Saturday, March 5, 2016

Reflection for Saturday, March 5, 2016

Saturday of the Third Week of Lent
HOS 6: 1-6
PS 51: 3-4, 18-19, 20-21 AB
LK 18: 9-14

“For it is love that I desire, not sacrifice” At first this may seem counterintuitive.  The three pillars of Lent are prayer, fasting, and almsgiving.  But today, Hosea is telling us that God does not want our sacrifices.

So if God is not asking us to give things up, then what does he want from us this Lenten season Maybe He is asking us to examine our motivations.  Did I give up chocolate for Lent because I think that is what God wanted from me?  Or do we make these Lenten sacrifices in an effort to deepen our relationship with God?  This idea is further explored in today’s Gospel.  Jesus critiques the actions of the Pharisee. The Pharisees, as we see throughout the Gospels, have a tendency to simply go through the motions and do all the “right” things: pray, fast, give alms, and follow the rules.  It seems as though the Pharisees are just going through the motions to appear holy to others and make himself feel better.  Jesus juxtaposes the prayers of the Pharisee with those of a tax collector, who seems to pray with earnest as he recognizes his mistakes and asks for mercy.  Here we are given examples of two types of sacrifice.  The Pharisee is praying for his own self-righteousness.  This is the type of sacrifice Hosea is telling us God does not want; it is not all about us.  On the other hand, the tax collector is praying honestly and trying to deepen his relationship with God.  This is what God is asking us to do.  He wants us to love Him and have our actions reflect that love of Him.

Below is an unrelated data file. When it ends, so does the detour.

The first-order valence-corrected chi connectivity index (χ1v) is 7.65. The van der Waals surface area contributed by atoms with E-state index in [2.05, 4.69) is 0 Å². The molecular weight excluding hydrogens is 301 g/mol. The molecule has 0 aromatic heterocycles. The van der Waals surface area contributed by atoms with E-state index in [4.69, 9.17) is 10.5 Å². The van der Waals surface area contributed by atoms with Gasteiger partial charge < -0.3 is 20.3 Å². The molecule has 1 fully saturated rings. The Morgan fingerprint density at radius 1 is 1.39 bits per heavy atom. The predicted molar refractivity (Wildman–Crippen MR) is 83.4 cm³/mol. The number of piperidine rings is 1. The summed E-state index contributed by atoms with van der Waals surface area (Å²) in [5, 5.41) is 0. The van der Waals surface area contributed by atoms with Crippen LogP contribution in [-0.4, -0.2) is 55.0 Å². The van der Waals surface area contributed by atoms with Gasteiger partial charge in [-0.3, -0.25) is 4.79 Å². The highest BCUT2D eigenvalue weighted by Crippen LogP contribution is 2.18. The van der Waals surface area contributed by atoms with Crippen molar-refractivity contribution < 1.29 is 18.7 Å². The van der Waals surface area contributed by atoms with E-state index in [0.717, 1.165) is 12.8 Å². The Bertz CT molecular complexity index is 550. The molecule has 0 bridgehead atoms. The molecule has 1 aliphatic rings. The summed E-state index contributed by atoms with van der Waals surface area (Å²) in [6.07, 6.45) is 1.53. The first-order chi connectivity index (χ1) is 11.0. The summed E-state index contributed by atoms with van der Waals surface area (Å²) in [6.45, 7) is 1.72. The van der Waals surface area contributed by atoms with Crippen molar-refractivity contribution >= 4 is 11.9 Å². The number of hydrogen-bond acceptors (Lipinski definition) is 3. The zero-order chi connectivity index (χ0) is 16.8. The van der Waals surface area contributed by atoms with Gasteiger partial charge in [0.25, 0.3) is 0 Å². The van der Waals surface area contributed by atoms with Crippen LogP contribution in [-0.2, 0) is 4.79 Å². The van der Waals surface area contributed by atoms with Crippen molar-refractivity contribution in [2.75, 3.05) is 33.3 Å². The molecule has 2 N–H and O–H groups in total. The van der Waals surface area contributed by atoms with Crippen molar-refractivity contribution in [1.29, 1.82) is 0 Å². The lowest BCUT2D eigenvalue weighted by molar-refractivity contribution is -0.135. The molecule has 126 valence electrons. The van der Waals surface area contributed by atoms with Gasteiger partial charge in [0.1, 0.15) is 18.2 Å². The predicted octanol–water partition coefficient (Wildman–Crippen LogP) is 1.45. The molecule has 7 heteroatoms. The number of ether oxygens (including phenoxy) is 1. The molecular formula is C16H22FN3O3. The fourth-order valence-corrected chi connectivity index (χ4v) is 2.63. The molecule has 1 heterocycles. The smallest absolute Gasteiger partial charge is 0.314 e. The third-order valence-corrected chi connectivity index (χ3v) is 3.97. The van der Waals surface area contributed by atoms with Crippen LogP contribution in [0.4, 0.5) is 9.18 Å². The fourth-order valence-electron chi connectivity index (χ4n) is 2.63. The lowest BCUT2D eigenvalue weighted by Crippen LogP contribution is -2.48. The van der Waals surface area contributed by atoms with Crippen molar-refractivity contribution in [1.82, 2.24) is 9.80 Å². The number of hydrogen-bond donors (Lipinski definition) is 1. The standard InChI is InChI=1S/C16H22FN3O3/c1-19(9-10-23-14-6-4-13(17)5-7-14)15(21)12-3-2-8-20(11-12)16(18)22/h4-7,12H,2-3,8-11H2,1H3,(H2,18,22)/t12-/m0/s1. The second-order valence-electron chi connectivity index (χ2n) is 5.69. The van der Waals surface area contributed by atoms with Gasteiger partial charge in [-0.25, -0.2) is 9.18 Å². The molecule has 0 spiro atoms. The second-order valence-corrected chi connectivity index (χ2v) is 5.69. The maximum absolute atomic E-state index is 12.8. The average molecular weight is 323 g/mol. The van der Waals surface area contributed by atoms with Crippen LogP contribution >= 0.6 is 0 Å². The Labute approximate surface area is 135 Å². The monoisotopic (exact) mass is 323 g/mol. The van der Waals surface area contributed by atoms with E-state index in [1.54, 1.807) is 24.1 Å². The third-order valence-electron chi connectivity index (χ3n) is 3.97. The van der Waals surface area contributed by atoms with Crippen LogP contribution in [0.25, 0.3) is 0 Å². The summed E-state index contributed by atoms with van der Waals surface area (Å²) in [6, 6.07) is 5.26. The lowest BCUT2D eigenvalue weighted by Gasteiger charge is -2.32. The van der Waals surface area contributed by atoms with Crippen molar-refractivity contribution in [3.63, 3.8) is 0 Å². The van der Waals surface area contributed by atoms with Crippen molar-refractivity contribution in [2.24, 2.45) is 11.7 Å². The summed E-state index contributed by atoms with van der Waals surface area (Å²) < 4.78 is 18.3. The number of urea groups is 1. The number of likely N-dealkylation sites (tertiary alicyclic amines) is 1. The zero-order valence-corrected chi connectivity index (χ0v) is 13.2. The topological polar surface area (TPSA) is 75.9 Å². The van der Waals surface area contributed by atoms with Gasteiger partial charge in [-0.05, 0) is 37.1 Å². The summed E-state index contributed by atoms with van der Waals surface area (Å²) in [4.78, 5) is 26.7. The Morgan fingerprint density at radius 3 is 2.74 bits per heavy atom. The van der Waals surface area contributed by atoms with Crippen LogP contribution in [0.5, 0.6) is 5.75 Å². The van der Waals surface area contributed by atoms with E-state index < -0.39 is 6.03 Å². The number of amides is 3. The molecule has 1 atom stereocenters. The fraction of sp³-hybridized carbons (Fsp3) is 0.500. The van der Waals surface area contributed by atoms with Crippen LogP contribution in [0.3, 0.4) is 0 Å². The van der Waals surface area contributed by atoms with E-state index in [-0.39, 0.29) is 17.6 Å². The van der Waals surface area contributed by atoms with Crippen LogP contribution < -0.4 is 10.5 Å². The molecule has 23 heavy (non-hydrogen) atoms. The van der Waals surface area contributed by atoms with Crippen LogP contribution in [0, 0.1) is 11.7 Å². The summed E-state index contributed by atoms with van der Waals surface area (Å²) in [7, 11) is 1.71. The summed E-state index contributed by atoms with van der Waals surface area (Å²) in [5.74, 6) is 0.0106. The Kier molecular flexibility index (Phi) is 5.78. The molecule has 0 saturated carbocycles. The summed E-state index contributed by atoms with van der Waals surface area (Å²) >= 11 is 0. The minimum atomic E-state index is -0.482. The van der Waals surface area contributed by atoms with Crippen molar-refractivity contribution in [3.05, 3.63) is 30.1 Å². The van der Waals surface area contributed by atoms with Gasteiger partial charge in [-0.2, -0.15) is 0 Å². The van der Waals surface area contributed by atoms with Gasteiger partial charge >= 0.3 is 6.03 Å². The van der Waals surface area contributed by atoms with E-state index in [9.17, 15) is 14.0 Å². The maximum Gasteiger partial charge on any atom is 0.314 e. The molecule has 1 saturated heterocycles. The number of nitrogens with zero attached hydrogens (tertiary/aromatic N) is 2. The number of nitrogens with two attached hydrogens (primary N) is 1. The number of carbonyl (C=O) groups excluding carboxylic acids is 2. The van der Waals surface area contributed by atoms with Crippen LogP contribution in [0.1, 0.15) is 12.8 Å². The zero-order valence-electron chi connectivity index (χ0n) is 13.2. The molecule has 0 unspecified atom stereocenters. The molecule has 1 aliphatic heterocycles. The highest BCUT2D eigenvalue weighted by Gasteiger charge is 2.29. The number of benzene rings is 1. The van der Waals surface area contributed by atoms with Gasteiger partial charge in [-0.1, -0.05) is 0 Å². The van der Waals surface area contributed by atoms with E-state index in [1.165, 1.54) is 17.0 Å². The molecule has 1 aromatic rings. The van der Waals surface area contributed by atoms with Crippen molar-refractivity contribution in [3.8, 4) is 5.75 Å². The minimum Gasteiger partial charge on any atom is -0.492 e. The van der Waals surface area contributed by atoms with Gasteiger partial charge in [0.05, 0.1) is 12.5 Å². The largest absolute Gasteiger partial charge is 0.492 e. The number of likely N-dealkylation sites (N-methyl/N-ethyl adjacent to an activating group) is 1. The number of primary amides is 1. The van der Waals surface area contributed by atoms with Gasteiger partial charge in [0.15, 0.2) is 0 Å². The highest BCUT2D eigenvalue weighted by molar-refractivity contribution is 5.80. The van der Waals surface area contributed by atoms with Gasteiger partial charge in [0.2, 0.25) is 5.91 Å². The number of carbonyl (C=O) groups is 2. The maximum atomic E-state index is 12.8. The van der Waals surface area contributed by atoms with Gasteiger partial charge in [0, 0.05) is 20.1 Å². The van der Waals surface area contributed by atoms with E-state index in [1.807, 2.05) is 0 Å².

So what exactly does it mean to act out of love?  God is asking for our love.  God does not want us to go through the motions.  It is easy to take an hour and show up to mass, but how often are we really there?  If someone asked you what the readings or homily was about when you walked out of mass, would you be able to answer them?  Or are we preoccupied thinking about that meeting tomorrow or the exam on Wednesday.  I’ll be the first to admit that sometimes my mind wanders and I start to tune out during mass.  Today’s readings remind us that God is asking for our attention and devotion.  God is asking for love, not sacrifice.  He does not want us to just show up for an hour, but to really be present and participate.  This Lenten season, may we work to be more attentive to God and focus on acting out of love, rather than simply going through the motions, as it is so easy to do.

Maggie Carvill is a junior in the College of Arts and Sciences studying Biochemistry and French.

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